As the temperature increases, so do the dangers of working outside during the hot weather. Knowing how to work safely in hot weather can help prevent heat stress injuries and heat stroke, the most serious heat-related disorder. Other heat-related disorders include heat exhaustion, heat cramps, and heat rash.
If you work outside what can you do to protect yourself?
- Stay hydrated. Drink plenty of fluids; drink roughly half a litre before starting and keep topped up throughout the day.
- Avoid dehydrating liquids. Alcohol, coffee, tea and caffeinated soft drinks can hurt more than help.
- Wear protective clothing. Lightweight, light-coloured and loose-fitting clothing helps protect against heat.
- Pace yourself. Slow down and work at an even pace. Know your limits and ability to work safely in the heat.
- Schedule frequent breaks. Take time for rest periods and water breaks in a shaded or air-conditioned area.
- Wipe your face or put it around your neck.void getting sunburn. Use sunscreen and wear a hat if working outside.
- Be alert to signs of heat-related illness. Know what to look for and check on other workers that might be at high risk.
- Avoid direct sun. Find shade or block out the sun if possible.
- Eat smaller meals. Eat fruits high in fibre and natural juice. Avoid high protein foods.
Hot weather in the workplace
In the UK there is no maximum temperature that a workplace is allowed to be, rather advice from the Health & Safety Executive (HSE) states “during working hours, the temperature in all workplaces inside buildings shall be reasonable”. What is reasonable depends on the type of work being done (manual, office, etc) and the type of workplace (kitchen, air-conditioned office, etc).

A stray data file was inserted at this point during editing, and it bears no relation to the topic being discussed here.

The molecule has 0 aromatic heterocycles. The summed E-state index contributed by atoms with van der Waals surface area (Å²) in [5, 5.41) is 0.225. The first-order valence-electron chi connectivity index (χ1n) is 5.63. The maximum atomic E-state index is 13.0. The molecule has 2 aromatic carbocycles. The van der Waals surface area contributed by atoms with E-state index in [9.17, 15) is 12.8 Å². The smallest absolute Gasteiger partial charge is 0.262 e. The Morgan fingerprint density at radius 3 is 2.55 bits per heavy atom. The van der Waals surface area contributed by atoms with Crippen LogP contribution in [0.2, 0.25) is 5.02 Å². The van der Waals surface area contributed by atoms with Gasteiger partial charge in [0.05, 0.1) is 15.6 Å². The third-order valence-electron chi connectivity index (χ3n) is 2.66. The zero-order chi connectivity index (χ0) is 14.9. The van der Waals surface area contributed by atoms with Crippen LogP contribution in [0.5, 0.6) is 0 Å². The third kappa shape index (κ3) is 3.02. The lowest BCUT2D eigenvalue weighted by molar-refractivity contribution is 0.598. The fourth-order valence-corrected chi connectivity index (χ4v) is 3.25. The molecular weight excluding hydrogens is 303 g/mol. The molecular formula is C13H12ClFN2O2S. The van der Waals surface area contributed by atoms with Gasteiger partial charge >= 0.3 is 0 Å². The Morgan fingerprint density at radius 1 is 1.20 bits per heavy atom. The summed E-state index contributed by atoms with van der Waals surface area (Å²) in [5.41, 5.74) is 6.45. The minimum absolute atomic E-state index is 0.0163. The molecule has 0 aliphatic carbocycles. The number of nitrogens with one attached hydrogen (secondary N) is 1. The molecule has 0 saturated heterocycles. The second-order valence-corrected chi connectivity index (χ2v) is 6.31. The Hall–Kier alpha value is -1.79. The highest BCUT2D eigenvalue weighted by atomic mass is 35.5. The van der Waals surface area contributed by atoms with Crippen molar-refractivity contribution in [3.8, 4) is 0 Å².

Keeping cool in work
While employers are not legally obliged to provide air conditioning in workplaces they are expected to provide reasonable temperatures. If you have air conditioning switch it on, if you have blinds or curtains use them to block out sunlight and if you’re working outside wear appropriate clothing and use sunscreen to protect from sunburn.
It is also important to drink plenty of water and employers must provide you with suitable drinking water in the workplace. It is important to drink water regularly throughout the day and not to wait until you are thirsty as this is an indication that you are already dehydrated.
Dress code in the workplace during hot weather
Employers often have a dress code in the workplace for many reasons such as health and safety, or workers may be asked to wear a uniform to communicate a corporate image. A dress code can often be used to ensure workers have dressed appropriately.
While employers are under no obligation to relax their dress code or uniform requirements during hot weather, some may allow workers to wear more casual clothes, or allow “dress down” days. This does not necessarily mean that shorts and flip flops are appropriate, rather employers may relax the rules in regards to wearing ties or suits.